CHI 2018 Course

Speech-Based Interaction

Outline and learning objectives

  • How Automatic Speech Recognition (ASR) and Speech Synthesis (or Text-To-Speech – TTS) work and why these are such computationally-difficult problems

  • Where are ASR and TTS used in current commercial interactive applications

  • What are the usability issues surrounding speech-based interaction systems, particularly in mobile and pervasive computing

  • What are the challenges in enabling speech as a modality for mobile interaction

  • What is the current state-of-the-art in ASR and TTS research

  • What are the differences between the commercial ASR systems' accuracy claims and the needs of mobile interactive applications

  • What are the difficulties in evaluating the quality of TTS systems, particularly from a usability and user perspective

  • What opportunities exist for HCI researchers in terms of enhancing systems' interactivity by enabling speech

Recent updates for 2018

A new sub-topic that was developed for the most recent course presentations is interactive speech-based applications centred around language translation, language learning support, and interacting across multiple languages. This was updated and expanded for the recent MobileHCI 2017 tutorial and will be presented in 2018. Recent advances in Deep Neural Networks have dramatically improved the processing accuracy of speech recognition systems; however, this requires powerful computational resources not available to all developers – the course materials have been updated for 2017 to include an analysis of deep learning’s implications for the design of interactive systems. Additionally, even the most capable computation servers continue to struggle when acoustic, language, or interaction environments are adverse, resulting in large variations in the accuracy of processing speech – this is particularly relevant for home-based smart personal assistants such as Amazon Echo where unexpected interaction contexts (e.g. loud music) can negatively impact performance and thus user experience. We will update the 2018 materials with further discussion and analysis of such examples.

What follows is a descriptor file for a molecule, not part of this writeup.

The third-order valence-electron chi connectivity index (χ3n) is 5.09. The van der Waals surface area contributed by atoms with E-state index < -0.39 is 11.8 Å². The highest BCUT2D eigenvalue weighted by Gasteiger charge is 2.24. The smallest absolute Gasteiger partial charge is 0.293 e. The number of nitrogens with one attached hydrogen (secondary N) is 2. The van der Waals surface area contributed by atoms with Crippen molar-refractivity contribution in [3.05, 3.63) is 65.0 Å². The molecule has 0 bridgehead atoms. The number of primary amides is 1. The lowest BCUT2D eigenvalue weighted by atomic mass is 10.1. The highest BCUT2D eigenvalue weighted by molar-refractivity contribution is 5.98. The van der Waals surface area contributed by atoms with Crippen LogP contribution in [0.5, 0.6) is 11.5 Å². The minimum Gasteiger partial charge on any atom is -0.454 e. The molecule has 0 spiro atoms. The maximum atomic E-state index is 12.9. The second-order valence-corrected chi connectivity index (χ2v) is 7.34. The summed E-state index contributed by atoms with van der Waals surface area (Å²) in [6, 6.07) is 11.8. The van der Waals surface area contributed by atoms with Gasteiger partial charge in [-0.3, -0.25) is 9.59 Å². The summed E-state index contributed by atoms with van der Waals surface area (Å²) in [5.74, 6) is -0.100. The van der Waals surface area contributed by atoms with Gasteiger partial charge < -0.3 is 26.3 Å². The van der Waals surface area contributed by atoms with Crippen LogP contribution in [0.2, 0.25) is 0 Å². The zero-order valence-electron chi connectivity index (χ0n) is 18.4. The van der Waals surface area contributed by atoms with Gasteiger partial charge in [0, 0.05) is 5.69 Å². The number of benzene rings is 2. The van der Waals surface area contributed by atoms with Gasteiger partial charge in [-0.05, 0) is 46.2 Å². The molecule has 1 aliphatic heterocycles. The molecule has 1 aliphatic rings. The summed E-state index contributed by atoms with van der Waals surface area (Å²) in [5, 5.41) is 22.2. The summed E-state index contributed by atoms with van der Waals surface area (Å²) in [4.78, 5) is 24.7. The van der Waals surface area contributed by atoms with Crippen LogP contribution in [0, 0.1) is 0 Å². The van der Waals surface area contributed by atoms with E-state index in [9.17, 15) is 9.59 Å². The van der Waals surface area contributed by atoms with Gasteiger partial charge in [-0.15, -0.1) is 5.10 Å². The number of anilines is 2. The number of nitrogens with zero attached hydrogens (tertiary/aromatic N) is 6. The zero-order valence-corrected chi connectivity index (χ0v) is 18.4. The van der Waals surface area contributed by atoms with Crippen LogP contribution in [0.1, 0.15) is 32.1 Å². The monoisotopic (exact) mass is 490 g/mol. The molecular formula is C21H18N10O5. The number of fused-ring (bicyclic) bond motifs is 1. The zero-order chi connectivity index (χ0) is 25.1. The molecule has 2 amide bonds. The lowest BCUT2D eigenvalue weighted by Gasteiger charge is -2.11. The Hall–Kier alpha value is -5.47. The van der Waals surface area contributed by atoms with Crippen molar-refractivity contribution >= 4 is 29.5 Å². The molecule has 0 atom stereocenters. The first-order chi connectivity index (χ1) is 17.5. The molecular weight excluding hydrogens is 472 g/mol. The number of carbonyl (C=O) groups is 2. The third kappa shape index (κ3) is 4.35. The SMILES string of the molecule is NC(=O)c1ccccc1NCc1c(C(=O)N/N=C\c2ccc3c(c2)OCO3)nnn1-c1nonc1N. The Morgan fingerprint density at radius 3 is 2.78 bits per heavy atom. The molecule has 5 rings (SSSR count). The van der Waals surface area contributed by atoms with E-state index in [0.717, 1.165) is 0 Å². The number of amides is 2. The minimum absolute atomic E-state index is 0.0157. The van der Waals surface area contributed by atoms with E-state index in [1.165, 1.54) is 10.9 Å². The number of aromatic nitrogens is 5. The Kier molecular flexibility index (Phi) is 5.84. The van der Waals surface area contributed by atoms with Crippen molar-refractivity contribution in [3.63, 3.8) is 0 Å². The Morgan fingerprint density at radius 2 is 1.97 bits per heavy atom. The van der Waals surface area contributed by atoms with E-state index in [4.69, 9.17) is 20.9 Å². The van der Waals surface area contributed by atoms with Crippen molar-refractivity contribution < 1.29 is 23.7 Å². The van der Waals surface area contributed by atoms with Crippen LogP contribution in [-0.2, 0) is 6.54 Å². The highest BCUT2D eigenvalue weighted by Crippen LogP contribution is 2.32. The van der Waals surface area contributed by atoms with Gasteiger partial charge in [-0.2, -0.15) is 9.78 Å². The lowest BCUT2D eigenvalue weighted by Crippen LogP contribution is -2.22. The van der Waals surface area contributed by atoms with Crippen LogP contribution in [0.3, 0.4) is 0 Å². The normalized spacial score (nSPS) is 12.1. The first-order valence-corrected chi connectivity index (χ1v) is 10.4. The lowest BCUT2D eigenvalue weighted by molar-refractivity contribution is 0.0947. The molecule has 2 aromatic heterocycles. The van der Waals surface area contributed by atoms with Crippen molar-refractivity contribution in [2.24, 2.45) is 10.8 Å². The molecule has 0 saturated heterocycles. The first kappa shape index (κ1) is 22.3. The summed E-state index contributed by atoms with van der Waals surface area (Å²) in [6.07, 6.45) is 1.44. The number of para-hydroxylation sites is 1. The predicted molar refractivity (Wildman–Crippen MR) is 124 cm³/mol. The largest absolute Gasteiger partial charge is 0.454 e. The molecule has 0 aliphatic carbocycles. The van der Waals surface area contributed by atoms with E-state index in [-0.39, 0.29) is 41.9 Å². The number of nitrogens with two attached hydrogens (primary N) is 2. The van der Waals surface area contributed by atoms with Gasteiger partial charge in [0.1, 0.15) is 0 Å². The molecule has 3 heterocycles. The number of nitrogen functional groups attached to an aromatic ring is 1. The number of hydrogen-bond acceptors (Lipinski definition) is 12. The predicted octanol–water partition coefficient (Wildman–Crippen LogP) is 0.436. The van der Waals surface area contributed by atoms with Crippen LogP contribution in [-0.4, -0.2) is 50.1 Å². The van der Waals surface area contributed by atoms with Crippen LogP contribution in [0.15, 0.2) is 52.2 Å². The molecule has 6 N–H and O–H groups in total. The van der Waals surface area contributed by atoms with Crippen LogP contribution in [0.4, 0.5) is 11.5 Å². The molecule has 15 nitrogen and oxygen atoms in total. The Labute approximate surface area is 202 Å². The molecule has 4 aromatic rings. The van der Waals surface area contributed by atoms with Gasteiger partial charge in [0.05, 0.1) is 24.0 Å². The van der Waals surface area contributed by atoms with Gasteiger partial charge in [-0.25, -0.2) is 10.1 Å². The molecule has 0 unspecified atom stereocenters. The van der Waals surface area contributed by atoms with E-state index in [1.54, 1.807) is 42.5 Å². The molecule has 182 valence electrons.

Hands-on activities

The course includes three interactive, hands-on activities. The first activity will engage participants in proposing design alternatives for the error-handling interaction of a smartphone's voice-based search assistant, based on an empirical assessment of the type of ASR errors exhibited (e.g. acoustic, language, semantic). For the second activity, participants will conduct an evaluation of the quality of the synthetic speech output typically employed in mobile-based speech interfaces, and propose alternate evaluation methods that better reflect the mobile user experience. NEW ACTIVITY: The third activity will center around uncovering speech processing errors of a home-based personal assistant and designing interactions that maintain a positive user experience in the face of unexpected variations in speech processing accuracy.